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Earthquake scare for hospital patients
Clutching her three young children and her mother who had suffered a stroke, Traci Cort fled the 15th floor of the San Fernando Teaching Hospital as the tremors from a 6.9 earthquake rocked T&T and parts of Venezuela yesterday.
Four glass panes of the hospital shattered but remained intact while another pane on the sixth floor splintered.
While the children screamed, lockers from the hospital wards collapsed sending staff, patients and visitors into a panic. Dozens of people headed for the stairway but were trapped, Cort said.
“Eventually, a nurse told us to stand in the doorway until it passed. People were screaming and running. It was terrifying,” Cort said.
Patient Nicholas Balgobin, who was warded after surviving an accident, said he headed for the door when the tremors became worse.
“I was not taking any chances. People could not get out when they took the stairs because it was locked and the security was not around to help,” Balgobin claimed.
When Guardian Media arrived on the scene, dozens of security guards were gathered outside the security booth. Many began shouting at photographer Rishi Ragoonath when he began shooting photos.
Kieran Khan said he was collecting medication by the dispensary when the tremors began and while he ran out of the lower floor he saw people trying to get out using the staircase.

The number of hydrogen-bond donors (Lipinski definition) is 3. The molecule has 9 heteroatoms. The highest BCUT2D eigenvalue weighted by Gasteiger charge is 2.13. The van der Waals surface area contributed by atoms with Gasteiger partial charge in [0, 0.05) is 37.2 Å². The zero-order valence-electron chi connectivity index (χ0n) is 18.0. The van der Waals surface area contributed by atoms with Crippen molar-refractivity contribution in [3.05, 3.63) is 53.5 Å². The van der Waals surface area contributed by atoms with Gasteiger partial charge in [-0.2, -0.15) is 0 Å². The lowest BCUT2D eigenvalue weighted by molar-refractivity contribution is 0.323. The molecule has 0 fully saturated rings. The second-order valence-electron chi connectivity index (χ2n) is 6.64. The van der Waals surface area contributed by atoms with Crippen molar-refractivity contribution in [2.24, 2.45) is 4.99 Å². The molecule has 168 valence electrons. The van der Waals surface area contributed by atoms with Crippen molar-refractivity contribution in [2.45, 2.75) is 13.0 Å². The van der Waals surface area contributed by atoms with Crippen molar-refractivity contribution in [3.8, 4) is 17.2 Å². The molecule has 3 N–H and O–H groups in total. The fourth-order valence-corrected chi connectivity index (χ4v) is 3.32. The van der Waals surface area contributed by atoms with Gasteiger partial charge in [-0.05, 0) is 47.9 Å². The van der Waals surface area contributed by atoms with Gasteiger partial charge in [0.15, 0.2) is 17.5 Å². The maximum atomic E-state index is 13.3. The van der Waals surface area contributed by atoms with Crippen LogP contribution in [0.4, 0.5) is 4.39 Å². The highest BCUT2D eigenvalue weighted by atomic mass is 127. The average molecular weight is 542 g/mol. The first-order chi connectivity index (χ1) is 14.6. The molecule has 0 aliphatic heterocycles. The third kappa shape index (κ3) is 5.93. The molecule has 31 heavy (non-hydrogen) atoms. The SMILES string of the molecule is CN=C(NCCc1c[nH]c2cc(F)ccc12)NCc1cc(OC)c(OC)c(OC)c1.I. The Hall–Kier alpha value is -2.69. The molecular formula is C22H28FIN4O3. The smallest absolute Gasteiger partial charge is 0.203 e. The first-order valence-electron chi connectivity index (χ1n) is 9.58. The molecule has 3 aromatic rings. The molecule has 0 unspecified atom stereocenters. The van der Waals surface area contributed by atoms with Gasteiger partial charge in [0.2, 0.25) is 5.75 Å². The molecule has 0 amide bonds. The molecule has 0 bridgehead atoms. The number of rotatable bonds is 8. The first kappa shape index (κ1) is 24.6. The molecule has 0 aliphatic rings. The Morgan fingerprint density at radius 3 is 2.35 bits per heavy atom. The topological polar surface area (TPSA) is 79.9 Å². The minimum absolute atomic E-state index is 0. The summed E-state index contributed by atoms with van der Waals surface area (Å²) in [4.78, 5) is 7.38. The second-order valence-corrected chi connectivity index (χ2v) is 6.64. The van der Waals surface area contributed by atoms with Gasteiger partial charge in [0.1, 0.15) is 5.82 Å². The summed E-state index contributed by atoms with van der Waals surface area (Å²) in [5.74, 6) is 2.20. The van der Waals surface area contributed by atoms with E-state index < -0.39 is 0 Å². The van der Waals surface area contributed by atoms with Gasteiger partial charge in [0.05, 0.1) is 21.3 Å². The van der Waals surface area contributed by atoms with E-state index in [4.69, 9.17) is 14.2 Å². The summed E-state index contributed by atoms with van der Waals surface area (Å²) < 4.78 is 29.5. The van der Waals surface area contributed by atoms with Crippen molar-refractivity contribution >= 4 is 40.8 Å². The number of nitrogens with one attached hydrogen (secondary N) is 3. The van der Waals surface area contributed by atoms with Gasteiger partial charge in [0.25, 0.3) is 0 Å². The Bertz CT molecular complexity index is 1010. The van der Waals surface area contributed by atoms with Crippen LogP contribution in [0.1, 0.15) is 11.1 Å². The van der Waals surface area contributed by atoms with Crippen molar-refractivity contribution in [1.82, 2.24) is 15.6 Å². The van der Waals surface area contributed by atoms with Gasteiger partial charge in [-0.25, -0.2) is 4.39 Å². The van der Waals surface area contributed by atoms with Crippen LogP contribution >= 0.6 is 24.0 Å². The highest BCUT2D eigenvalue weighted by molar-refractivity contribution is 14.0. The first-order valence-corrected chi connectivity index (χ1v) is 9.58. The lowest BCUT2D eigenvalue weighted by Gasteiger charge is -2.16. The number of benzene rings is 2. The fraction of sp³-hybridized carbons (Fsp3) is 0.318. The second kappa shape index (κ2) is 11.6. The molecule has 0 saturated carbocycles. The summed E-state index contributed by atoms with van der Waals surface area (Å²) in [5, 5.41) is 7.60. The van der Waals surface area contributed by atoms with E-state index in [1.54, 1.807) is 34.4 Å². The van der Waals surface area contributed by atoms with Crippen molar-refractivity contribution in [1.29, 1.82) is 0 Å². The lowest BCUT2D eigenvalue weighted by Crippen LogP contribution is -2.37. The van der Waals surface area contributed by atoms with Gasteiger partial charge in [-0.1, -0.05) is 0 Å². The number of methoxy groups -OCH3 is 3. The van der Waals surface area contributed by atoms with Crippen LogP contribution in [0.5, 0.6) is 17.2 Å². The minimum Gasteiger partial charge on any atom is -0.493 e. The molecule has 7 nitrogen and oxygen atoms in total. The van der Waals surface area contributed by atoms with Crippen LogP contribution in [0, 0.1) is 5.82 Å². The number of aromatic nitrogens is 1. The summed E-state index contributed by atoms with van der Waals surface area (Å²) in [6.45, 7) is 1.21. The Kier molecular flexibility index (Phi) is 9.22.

“I opened the door to get them out. It was really scary. I felt that people did not know what to do.”
At Sixth Street, Barataria, Dave Roopchand, who was on the third floor, ran out of his apartment in his boxers when the tremors started.
Glass items started to crash at One Woodbrook Place, a car was badly damaged when parts of the concrete wall began to collapse. The same happened outside Trinrico at Coffee Street, San Fernando, where part of the roof fell in front of the store. No one was injured.
Mya Courtney, a sales clerk at the Gulf City Shopping Complex, said people grabbed their children and were screaming as they ran out of the mall. “The whole mall start to shake up. I don’t think there was any major damage but the bulbs fell out of the sockets and were just hanging.”
Cedros councillor Shankar Teelucksingh said they were monitoring the sea level for any signs of a tsunami.
“I spoke with the fishermen and they are monitoring the situation right now. Everyone is traumatised right now. The phone lines were down so we are now calling around but so far we have gotten no reports of structural damage or injuries.”
Also contacted yesterday, National Building Code Committee chairman Shyankaran Lalla said T&T was fortunate the earthquake occurred 70 metres deep.
“Had it been shallower we would have attained a lot of damage in T&T. There is structural damage to buildings in Port-of-Spain. Part of Pizza Hut collapsed and fell on a vehicle,” Lalla said.
He called on the Government to immediately enact a National Building Code as a top priority, saying the next time an earthquake occurs, T&T may not escape unscathed.
Around 6.30 pm, Health Minister Terrence Deyalsingh reported that all health facilities in T&T were intact and the disaster plan was in full operation. However, when the Guardian Media contacted Medical Director Dr Albert Persaud he said preliminary checks at the old San Fernando General Hospital revealed everything was intact. However, he said there was some damage to the glass panes at the Teaching Hospital at Chancery Lane. Persaud said they were trying to find space for 12 patients in case the glass panes collapsed.
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